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The comparative toxicity of a reduced crude comfrey (Symphytum officinale) alkaloid extract and the pure, comfrey-derived pyrrolizidine alkaloids, lycopsamine and intermedine in chicks (Gallus gallus domesticus)
- Ammon W. Brown, Bryan L. Stegelmeier, Steven Colegate, Dale R Gardner, Kip E Panter, Edward L Knoppel, Jeffrey O. Hall
- Journal of applied toxicology 2016 v.36 no.5 pp. 716-725
- Gallus gallus, Symphytum officinale, additive effect, blood serum, body weight, chickens, chicks, comfrey, histopathology, males, metabolites, plant extracts, poisoning, pyrrolizidine alkaloids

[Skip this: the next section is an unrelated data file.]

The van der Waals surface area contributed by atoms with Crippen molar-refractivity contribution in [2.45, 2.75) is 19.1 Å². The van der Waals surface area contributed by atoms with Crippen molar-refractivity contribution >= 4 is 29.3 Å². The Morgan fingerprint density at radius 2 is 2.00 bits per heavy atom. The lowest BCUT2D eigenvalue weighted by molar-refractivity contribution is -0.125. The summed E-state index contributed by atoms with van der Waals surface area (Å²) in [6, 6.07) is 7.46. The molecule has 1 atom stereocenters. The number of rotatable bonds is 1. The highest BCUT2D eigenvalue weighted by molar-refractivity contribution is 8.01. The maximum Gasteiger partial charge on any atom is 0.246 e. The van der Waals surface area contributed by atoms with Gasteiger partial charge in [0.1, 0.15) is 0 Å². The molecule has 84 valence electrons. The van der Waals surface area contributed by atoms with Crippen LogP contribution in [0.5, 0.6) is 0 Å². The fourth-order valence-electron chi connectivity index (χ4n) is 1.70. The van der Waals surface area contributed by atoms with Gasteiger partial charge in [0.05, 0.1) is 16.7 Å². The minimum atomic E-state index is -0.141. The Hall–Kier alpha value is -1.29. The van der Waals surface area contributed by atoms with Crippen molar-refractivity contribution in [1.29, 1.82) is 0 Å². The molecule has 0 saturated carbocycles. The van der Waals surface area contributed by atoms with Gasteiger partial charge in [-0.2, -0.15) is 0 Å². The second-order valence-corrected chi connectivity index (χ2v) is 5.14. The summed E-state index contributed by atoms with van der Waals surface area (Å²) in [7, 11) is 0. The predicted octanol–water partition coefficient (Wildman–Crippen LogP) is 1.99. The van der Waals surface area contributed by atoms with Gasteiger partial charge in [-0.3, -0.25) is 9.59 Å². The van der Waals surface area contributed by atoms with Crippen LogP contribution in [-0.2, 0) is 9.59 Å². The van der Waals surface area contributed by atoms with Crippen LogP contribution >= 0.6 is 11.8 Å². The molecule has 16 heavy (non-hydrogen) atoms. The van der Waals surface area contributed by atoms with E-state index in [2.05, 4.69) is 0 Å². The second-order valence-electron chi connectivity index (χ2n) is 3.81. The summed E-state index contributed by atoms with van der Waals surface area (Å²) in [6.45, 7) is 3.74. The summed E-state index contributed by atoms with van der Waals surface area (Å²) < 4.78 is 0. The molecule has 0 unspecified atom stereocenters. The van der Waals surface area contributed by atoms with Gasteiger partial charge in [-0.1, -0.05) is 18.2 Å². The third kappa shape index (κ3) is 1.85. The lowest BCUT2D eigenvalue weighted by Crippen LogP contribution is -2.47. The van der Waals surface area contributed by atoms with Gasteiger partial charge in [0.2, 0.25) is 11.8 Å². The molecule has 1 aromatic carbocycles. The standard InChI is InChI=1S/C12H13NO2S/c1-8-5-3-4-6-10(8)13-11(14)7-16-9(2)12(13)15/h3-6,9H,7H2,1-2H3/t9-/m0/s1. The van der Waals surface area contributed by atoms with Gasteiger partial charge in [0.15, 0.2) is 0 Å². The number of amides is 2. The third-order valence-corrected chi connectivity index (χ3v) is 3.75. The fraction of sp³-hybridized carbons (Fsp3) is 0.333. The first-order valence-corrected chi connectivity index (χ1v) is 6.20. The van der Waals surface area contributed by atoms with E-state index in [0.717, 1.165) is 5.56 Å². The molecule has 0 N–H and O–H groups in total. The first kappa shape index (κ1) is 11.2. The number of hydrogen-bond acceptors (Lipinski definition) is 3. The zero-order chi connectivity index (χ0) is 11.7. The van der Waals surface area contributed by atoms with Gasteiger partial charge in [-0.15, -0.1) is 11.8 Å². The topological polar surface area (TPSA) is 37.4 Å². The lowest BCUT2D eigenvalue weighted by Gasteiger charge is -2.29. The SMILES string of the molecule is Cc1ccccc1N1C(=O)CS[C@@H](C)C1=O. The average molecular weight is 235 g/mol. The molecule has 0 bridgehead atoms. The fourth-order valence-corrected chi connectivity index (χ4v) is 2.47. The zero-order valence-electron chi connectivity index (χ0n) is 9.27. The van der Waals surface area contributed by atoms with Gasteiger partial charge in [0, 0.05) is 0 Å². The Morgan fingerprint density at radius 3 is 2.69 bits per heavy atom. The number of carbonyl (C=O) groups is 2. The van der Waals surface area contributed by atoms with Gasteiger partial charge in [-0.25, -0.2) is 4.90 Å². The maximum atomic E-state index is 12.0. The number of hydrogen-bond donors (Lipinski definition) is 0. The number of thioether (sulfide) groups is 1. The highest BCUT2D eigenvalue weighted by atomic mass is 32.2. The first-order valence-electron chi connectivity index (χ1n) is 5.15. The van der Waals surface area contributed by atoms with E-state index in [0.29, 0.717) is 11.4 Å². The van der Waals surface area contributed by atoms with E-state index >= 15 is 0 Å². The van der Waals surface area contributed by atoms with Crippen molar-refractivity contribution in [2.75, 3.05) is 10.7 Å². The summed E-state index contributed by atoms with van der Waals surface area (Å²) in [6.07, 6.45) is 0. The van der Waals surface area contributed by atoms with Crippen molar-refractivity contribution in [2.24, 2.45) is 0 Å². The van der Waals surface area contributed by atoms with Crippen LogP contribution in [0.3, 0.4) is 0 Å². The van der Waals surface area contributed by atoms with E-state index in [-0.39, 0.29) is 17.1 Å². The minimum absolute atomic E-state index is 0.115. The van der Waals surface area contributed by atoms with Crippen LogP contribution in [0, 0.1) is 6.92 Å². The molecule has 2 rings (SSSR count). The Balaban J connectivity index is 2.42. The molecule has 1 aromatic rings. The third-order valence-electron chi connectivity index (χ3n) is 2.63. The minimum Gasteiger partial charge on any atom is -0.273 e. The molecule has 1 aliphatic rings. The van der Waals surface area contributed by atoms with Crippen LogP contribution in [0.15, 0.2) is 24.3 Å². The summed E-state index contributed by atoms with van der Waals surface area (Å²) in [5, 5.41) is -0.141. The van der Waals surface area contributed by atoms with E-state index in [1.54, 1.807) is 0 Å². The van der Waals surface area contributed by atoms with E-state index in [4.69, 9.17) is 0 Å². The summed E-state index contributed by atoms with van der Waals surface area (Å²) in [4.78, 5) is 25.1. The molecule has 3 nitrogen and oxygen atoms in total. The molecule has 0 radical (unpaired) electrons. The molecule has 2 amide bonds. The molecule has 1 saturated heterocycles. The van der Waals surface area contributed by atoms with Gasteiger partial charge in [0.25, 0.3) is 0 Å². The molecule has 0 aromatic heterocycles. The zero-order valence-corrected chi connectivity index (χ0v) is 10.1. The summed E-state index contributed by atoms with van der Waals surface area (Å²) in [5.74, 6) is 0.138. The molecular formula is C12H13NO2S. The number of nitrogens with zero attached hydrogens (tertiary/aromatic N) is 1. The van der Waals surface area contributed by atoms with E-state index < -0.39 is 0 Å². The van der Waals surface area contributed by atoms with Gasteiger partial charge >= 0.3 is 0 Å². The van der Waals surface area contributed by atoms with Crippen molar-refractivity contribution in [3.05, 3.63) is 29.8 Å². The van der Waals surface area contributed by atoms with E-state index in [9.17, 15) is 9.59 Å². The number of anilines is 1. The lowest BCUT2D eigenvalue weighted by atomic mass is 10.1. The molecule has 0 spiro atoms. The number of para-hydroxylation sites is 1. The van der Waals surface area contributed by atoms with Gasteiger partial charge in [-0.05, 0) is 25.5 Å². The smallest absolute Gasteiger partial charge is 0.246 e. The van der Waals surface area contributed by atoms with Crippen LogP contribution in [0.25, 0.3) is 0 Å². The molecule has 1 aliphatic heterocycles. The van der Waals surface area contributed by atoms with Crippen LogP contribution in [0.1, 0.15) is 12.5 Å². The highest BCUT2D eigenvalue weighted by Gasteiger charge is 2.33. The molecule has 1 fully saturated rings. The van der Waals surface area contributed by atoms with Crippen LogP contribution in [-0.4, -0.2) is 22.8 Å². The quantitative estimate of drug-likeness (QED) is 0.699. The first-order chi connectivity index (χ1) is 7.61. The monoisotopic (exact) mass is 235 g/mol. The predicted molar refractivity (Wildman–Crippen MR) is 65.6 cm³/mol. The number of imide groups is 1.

- Comfrey (Symphytum officinale), a commonly used herb, contains dehydropyrrolizidine alkaloids that, as a group of bioactive metabolites, are potentially hepatotoxic, pneumotoxic, genotoxic and carcinogenic. Consequently, regulatory agencies and international health organizations have recommended comfrey be used for external use only. However, in many locations comfrey continues to be ingested as a tisane or as a leafy vegetable. The objective of this work was to compare the toxicity of a crude, reduced comfrey alkaloid extract to purified lycopsamine and intermedine that are major constituents of S. officinale. Male, California White chicks were orally exposed to daily doses of 0.04, 0.13, 0.26, 0.52 and 1.04 mmol lycopsamine, intermedine or reduced comfrey extract per kg bodyweight (BW) for 10 days. After another 7 days chicks were euthanized. Based on clinical signs of poisoning, serum biochemistry, and histopathological analysis the reduced comfrey extract was more toxic than lycopsamine and intermedine. This work suggests a greater than additive effect of the individual alkaloids and/or a more potent toxicity of the acetylated derivatives in the reduced comfrey extract. It also suggests that safety recommendations based on purified compounds may underestimate the potential toxicity of comfrey.